The French and Indian War ended with the signing of the Treaty of Paris on Feb. 10, 1763, when France gave up New France in Canada, New Orleans in Louisiana, and their forts, settlements, and fur trading outposts along the Illinois River Valley and elsewhere. Illinois then passed to British control – but French colonists and their families would maintain a presence in Illinois for some time to come.

#beaver-wars, #father-jacques-marquette, #french-and-indian-war, #french-and-indian-wars, #illiniwek-confederation, #illinois-bicentennial, #iroquois-league, #la-salle, #louis-jolliet, #samuel-de-champlain

Illinois as the French found it

By Jared Olar
Library assistant

As Illinois’ yearlong bicentennial celebrations commence this weekend, starting with this installment of “From the History Room” and continuing through the coming year we will direct a spotlight upon the history of our state, with a special focus on connections between Illinois’ early history and the history of Tazewell County and Pekin.

The official logo of the Illinois Bicentennial was officially unveiled at the Old State Capitol in Springfield on Jan. 12 of this year.

The best place to begin the story of our state is at the beginning – not Dec. 3, 1818, when Illinois became a state, but in the 1600s, with the arrival of French explorers. The kingdom of France had laid claim to large parts of Canada and the lands through which the Mississippi River and its tributaries flowed, and in the latter decades of the 17th century the French began to explore Illinois – a country of wild and unbroken forests and prairies, before roads, dams, levees, cities, and powerlines.

But, as we recalled last week, it was not an uninhabited land.

Our state’s name, “Illinois,” is a French word. It comes from the name of the people living here when the French first began to explore this part of the world. The people were called the Illiniwek or Illini, also called the Inoka, who were a confederation of 12 or 13 Native American tribes who lived in an area of the Upper Mississippi River valley reaching from Iowa to Lake Michigan and as far south as Arkansas.

When the French first encountered the Native Americans here, the Illiniwek confederation’s member tribes included the Kaskaskia, Cahokia, Peoria, Tamaroa, Michigamea, Moingwena, Coiracoentanon, Chinkoa, Espeminkia, Chepoussa, Maroa, and Tapourara. The names of the first three listed tribes are probably better remembered than the others. It is from the Kaskaskia tribe in southern Illinois that Illinois’ first capital, Kaskaskia in Randolph County, got its name. The name of the Cahokia tribe is remembered today because of the famous Cahokia Mounds in St. Clair County, which are the remains of a Native American city that existed from about A.D. 600 to 1400. The people of Cahokia Mounds were no doubt ancestors of or related to the Illiniwek tribes. The city and county of Peoria were named for the Peoria tribe, which lived along the west shores of the Illinois River at Lake Pimiteoui (Peoria Lake).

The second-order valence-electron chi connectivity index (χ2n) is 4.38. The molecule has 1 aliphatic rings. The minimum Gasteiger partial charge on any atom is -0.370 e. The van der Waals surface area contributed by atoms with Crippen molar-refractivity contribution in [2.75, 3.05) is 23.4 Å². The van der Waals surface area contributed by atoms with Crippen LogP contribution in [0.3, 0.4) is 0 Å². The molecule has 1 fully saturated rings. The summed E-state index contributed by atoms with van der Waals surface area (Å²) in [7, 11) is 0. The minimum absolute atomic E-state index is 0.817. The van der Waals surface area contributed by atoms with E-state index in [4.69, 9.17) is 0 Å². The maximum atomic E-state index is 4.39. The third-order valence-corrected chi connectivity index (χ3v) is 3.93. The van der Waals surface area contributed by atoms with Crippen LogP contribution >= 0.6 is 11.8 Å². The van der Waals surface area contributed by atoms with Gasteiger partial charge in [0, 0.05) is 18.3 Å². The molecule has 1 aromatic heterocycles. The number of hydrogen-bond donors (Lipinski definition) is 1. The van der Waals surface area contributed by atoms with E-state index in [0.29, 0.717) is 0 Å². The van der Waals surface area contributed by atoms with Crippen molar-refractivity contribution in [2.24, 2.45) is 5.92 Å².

Map from Robert E. Warren’s “Illinois Indians in the Illinois Country”

When French explorers and fur traders encountered the Illiniwek in the 1600s, they decided to call their land by the French term Pays de Illinois (land of the Illinois, or the Illinois Country). The French also sometimes referred to the Illinois Country as la Haute-Louisiane (Upper Louisiana).

The names of the first French explorers of the Illinois Country are well known: Marquette and Jolliet, La Salle and Tonti. In 1673 and 1674, Father Jacques Marquette, a Catholic Jesuit priest, and Louis Jolliet explored the Illinois River and Mississippi River down to the Arkansas River. The city of Marquette Heights in Tazewell County and the Hotel Pere Marquette in Peoria are named after Father Marquette (Pere in French means “Father”).

Some years later, on Jan. 15, 1680, two French explorers name René-Robert Cavelier, who had the French aristocratic title of Sieur de La Salle, and his companion Henri de Tonti established a small, short-lived outpost named Fort de Crèvecoeur or Fort Crèvecouer near the southeast shore of Peoria Lake in Pekin Township, in or near modern Creve Coeur or East Peoria.

The arrival of the Europeans caused catastrophic disruptions in the way of life of the Native Americans. The Europeans unwittingly brought diseases that wiped out many Indian tribes, including most of the Illiniwek tribes. Off to the east, European newcomers pushed native tribes west in search of new hunting grounds, leading to war between tribes in competition for the same lands. But by the mid-1700s, European diseases and war with the expanding Iroquois League had reduced the Illiniwek to only five tribes: the Cahokia, Kaskaskia, Michigamea, Peoria, and Tamaroa.

Next week we’ll recall the confusingly named French and Indian War.